- Non-clinical staff are to ‘come to work as normal’ at Guys and Thomas’ Foundation Trust
- Health systems in the capital are halting non-essential work to free up staff to support frontline providers
One of the largest teaching trusts in England has told its non-clinical staff to go into work as normal, as it continues to plan its response to the coronavirus outbreak.
In an email sent last night, seen by HSJ, Ian Abbs, chief executive of Guys and Thomas’ Foundation Trust, called for all staff to go into work as normal.
He wrote: “As we work to establish the needs of the trust so we can provide the right care to our patients, all staff, clinical and non-clinical, should come to work as normal.”
Mr Abbs told staff there had been many questions about “the government’s advice for people potentially more at risk from coronavirus”. He said that, “while there is no further update to provide today, we are working hard to make sure you have greater clarity and reassurance as soon as possible”.
National guidance issued to trusts on Tuesday left it open for trust leaders to make decisions about non-clinical staff working.
However, the Prime Minister has stressed how important it is for all but ”key workers” to work from home if they can to slow the relatively rapid spread of the virus across the capital.
Mr Abbs also referred to concerns about personal protective equipment, such as face masks, saying: “We are aware that many of you continue to have concerns about the use of personal protective equipment (PPE), as well as questions about the government’s advice for people potentially more at risk from coronavirus, including those who are pregnant. While there is no further update to provide today, we are working hard to make sure you have greater clarity and reassurance as soon as possible.”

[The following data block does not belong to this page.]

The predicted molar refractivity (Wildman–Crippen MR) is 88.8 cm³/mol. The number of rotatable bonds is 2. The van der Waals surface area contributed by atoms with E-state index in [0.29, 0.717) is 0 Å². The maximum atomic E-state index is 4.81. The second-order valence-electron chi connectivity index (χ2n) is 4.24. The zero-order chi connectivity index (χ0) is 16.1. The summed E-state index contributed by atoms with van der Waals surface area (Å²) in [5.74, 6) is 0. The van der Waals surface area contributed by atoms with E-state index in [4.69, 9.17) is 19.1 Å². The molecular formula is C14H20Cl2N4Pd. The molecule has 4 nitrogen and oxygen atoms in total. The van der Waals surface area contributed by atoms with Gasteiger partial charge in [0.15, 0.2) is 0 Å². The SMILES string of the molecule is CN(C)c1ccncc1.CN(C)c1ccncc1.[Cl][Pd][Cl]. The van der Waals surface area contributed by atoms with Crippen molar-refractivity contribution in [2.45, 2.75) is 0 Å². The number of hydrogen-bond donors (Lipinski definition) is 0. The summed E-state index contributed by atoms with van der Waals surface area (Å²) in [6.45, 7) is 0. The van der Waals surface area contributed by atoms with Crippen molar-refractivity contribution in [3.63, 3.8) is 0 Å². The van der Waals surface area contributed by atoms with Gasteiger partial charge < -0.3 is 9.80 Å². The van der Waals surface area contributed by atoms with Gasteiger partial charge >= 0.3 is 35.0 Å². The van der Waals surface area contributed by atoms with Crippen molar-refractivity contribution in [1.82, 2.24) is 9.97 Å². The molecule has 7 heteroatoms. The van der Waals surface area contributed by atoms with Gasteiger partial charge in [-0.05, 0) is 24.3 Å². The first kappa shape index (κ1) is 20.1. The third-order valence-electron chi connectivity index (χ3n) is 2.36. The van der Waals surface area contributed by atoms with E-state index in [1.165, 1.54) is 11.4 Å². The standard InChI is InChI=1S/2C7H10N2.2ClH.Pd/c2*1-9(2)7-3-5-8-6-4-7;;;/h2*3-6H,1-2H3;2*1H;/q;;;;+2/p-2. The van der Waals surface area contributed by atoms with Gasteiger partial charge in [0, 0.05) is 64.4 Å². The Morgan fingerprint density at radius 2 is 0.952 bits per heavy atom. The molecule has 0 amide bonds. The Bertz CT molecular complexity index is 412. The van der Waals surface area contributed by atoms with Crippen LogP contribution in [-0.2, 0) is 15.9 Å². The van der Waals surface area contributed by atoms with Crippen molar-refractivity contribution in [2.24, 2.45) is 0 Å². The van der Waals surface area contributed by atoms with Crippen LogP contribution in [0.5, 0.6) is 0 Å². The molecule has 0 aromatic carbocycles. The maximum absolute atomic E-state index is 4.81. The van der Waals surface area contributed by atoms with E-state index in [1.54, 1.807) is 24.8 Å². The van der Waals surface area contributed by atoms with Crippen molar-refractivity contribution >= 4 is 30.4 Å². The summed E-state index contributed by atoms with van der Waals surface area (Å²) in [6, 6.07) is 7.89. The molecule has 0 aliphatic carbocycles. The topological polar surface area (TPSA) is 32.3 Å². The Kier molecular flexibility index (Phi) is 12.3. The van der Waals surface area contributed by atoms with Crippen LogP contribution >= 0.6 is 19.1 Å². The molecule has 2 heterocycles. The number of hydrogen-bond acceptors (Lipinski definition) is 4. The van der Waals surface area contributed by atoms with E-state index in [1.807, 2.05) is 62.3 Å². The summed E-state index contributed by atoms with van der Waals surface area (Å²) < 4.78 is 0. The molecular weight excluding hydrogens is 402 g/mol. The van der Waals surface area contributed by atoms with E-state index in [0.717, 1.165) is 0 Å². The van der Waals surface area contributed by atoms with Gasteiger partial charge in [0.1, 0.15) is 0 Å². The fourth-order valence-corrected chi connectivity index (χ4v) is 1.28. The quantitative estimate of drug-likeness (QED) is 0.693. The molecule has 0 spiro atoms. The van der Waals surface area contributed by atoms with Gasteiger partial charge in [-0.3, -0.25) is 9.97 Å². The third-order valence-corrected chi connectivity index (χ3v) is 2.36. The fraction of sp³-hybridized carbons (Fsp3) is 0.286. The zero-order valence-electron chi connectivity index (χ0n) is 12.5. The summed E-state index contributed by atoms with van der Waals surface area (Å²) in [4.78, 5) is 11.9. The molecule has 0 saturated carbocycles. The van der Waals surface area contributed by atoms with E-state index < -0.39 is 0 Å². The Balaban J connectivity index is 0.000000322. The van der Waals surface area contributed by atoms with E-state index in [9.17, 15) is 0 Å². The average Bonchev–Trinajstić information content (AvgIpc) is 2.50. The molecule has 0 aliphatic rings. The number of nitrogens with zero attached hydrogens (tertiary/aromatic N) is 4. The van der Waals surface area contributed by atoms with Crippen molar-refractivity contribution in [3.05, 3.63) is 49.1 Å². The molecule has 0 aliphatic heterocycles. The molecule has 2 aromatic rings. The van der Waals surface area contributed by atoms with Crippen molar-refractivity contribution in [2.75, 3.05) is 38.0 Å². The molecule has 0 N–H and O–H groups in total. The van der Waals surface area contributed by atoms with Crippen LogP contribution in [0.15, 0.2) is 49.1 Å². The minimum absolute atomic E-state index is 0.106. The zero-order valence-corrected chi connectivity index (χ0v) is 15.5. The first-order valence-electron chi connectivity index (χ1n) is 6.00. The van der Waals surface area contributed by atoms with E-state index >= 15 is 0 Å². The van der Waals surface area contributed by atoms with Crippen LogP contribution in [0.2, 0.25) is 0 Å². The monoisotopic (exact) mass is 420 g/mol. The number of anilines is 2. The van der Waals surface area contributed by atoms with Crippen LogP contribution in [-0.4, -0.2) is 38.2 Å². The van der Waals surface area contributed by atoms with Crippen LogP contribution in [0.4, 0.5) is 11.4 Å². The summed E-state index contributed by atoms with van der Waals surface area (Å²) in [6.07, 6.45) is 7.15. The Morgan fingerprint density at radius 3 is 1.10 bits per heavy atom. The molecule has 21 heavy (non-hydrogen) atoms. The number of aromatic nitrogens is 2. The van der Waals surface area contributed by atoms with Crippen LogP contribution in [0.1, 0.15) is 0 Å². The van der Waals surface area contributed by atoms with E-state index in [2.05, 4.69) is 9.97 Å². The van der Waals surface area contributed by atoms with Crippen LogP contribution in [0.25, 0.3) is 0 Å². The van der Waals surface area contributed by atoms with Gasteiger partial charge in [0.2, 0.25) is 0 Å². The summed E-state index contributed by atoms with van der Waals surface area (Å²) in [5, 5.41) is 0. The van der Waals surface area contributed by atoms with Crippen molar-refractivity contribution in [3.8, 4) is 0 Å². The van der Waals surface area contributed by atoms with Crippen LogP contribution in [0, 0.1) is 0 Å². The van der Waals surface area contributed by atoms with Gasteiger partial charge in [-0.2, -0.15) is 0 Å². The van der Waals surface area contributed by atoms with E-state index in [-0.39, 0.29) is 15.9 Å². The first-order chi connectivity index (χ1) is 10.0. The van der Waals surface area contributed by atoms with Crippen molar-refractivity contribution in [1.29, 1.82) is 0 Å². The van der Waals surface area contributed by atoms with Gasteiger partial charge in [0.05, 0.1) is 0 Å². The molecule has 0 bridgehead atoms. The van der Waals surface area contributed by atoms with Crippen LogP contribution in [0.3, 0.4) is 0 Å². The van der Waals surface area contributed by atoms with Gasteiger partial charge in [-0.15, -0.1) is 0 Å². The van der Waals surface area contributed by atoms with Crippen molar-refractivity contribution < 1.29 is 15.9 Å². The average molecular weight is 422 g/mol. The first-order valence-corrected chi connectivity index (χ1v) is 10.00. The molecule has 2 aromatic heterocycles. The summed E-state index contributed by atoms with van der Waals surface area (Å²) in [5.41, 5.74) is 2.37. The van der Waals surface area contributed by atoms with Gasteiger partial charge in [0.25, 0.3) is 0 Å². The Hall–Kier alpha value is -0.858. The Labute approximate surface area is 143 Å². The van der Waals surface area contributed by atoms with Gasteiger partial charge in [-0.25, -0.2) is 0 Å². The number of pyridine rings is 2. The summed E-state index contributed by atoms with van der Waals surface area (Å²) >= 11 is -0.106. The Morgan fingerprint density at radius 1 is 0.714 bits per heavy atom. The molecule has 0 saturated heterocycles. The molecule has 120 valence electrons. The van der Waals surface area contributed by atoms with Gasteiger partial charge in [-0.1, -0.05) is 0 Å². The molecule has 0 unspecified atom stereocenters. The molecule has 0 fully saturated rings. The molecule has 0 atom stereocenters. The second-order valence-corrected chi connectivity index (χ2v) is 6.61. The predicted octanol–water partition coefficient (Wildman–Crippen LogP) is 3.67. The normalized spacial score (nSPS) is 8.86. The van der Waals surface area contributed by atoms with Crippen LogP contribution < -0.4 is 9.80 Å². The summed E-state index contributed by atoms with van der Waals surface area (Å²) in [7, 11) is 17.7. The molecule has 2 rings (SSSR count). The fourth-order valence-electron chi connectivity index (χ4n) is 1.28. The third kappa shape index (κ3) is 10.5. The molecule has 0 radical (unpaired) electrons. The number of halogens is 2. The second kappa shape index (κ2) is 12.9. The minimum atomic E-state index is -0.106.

A spokesperson for Guy’s and St Thomas’ said: “We consider all of our staff, clinical and non-clinical, as vital to our response to the current and unprecedented situation, and our ability to provide the care that our patients need.
“For staff who fall into one of Public Health England’s increased risk categories, we are discussing their circumstances with them on an individual basis. In line with national guidance, we will then support them to continue working wherever possible by making any necessary adjustments.”
Meanwhile, sustainability and transformation partnerships in the capital are redeploying their non-clinical staff as they halt work on non-essential programmes.
Jane Milligan, the accountable officer of the northeast London health system, sent out guidance on 17 March saying: “If you are able to come to work, we really need you to do so. As NHS employees, we need to lead the response to this pandemic and support our provider colleagues who are on the frontline.”
Further guidance issued to staff in northeast London the following day said the system will need to “maintain a careful balance of enabling people to work in an agile way” while also being clear staff “may need to be deployed to frontline services to support efforts to keep essential services running”.
However, there appears to still be confusion over whether staff are obliged to come into the office. HSJ understands some are being allowed to work from home, but other sources in northeast London have said some managers are obliging staff to work from their offices despite having equipment to work remotely.
Information provided to HSJ